In consequence of this arrangement, But, about the commencement of the "the old Robin Hood of England," as sixteenth century, or somewhat sooner, Shakspeare calls him, was created the probably towards the middle of the fif- King or Lord of the May, and sometimes teenth century, a very material addition carried in his hand, during the Maywas made to the celebration of the rites game, a painted standard. It was no of May-day, by the introduction of the uncommon circumstance, likewise, for characters of Robin Hood and some of metrical interludes, of a comic species, his associates. This was done with a and founded on the achievements of this view towards the encouragement of arch- outlaw, to be performed, after the morris, ery, and the custom was continued even on the May-pole green. In Garrick's beyond the close of the reign of James I. Collection of Old Plays, occurs one, It is true, that the May-games in their entitled "A mery Geste of Robyn rudest form, the mere dance of lads and Hoode, and of hys Lyfe, wyth a newe lasses round a May-pole, or the simple Playe for to be played in Maye games, morris with the Lady of the May, were very pleasaunte and full of pastyme;" Occasionally seen during the days of it is printed at London, in the black letElizabeth; but the general exhibition ter, for William Copland, and has figures was the more complicated ceremony in the title page of Robin Hood and which we are about to describe. Lytel John. Shakspeare appears to allude to these interludes when he represents Fabian, in the Twelfth Night, exclaiming, on the approach of Sir Andrew Ague-Cheek with his challenge, “More matter for May-morning."


"Tho' (then) Robin Hood, liell John, frier Tucke, And Marian, deftly play,

And lord and ladie gang till kirke

With lads and lasses gay:

Fra masse and een sang sa gud cheere
And glee on ery greene."

12 Shakspeare's Times-Dress-the Copalain Hat, Love Lock, &c. [VOL. 3



time in camps, is drawn with the latter
of these beards; and his unfortunate
friend, Lord Essex, is constantly re-

King James's love of finery seems to
have been imbibed, not only by his presented with the former."
courtiers, but by all his youthful sub- On the effeminate fashion of this age,
jects; for, from the crown of his head perhaps the most effeminate was the
to the sole of his foot, nothing can ex- custom of wearing jewels and roses in the
ceed the fantastic attire, by which the ears, or about the neck, and of cherish-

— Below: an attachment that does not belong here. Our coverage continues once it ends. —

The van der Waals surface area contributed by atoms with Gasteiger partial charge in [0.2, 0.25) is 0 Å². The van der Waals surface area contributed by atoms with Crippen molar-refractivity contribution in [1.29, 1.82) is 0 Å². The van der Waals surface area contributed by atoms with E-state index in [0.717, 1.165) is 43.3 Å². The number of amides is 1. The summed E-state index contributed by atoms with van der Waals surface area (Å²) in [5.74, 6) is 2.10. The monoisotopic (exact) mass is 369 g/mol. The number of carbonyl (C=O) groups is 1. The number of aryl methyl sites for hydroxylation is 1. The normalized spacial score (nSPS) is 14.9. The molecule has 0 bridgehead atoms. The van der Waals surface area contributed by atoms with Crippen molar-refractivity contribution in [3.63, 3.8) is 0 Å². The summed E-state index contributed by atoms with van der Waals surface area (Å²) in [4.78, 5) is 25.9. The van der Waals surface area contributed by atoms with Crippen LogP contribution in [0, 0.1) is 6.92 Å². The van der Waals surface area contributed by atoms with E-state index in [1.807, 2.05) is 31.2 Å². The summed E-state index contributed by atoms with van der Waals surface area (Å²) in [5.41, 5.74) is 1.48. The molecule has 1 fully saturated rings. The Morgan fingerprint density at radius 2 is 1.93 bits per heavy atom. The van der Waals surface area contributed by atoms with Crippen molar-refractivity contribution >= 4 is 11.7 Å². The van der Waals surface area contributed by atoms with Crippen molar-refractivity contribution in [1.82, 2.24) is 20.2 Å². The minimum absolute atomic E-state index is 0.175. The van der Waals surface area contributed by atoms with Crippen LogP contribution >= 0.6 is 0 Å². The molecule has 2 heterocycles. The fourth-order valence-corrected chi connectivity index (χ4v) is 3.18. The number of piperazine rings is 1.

beau of this period was distinguished. ing a long lock of hair under the left
His hair was worn long and flowing, ear,called a love-lock. The first and least
"whose length," says Decker, "before offensive of these decorations, the use
the rigorous edge of any puritanical of jewels and rings in the ear, was gene-
pair of scissors, should shorten the breadth ral through the upper and middle ranks,
of a finger, let the three house-wifely nor was it uncommon to see gems worn
spinsters of destiny rather curtail the appended to a ribbon round the neck,
thread of thy life; let it play openly Roses were almost always an appendage
with the lascivious wind, even on the of the love-lock, but these were, for the
top of your shoulder." His hat was most part, formed of ribbon, yet, we are
made of silk, velvet, taffeta, or beaver, told by Burton, in his Anatomy of Me-
the last being the most expensive; the lancholy, "that it was once the fashion
crown was high, and narrow towards the to stick real flowers in the ear." The
top, "like the speare or shaft of a love-lock with its termination in a silken
steeple," observes Stubbs, "standing rose, had become so notorious, that
a quarter of a yard above their heads;" Prynne at length wrote an express trea-
the edges, and sometimes the whole hat, tise against it, which he entitled, The
were embroidered with gold and silver, Unloveliness of Love-locks, and long
to which a costly hat-band, sparkling womanish hair, 1628.
with gems and a lofty plume of feathers, The ruff never reached the extrava-
were generally added. It appears, gant dimensions of that in the other sex,
from a passage in The Taming of the yet it gradually acquired such magnitude
Shrew, that to these high hats the name as to offend the eye of Elizabeth, who,
of Copatain was given; for Vincentio, in one of her sumptuary laws, ordered it,
surprised at Tranio being dressed as a when reaching beyond "a nayle of a
gentleman, exclaims, "Ö fine villain! yeard in depth," to be clipped.

a silken doublet! a velvet hose! a The doublet and hose, to the eighth
scarlet cloak! and a copatain hat!" a year of Elizabeth's reign, had been of an
word which Mr. Steevens considers as enormous size, especially the breeches,
synonymous with a high copt hat. It which being puckered, stuffed, bolstered
was usual with gallants to wear gloves and distended with wool and hair, at-
in their hats, as a memorial of their ladies' tained a magnitude so preposterous, that,
as Strutt relates on the authority of a
Of the beard and its numerous forms, MS. in the Harleian collection, "there
we have already seen a numerous de- actually was a scaffold erected round
tail by Harrison, to which we may sub- the inside of the parliament house for
join, that it was customary to dye it of the accoinmodation of such members as
various colours, and to mould into vari- wore those huge breeches; and that the
ous form, according to the profession, said scaffold was taken down when, in
age, or fancy, of the wearer. Red was the eighth of Elizabeth, those absurdi-
one of the most fashionable tints; a ties went out of fashion.
beard of "formal cut" distinguished The doublet was then greatly reduced
the justice and the judge; a rough bushy in size, yet so hard-quilted, that Stubbes
beard marked the clown, and a spade says, the wearer could not bow himself
beard, or a stilletto, or dagger-shaped to the ground, so stiff and sturdy it stood
beard, graced the soldier. "It is ob- about him. It was made of cloth, silk,
servable," remarks Mr. Malone, "that or satin, fitting the body like a waistcoat,
our author's patron, Henry, earl of surmounted by a large cape, and ac-
Southampton, who spent much of his companied either with long close sleeves,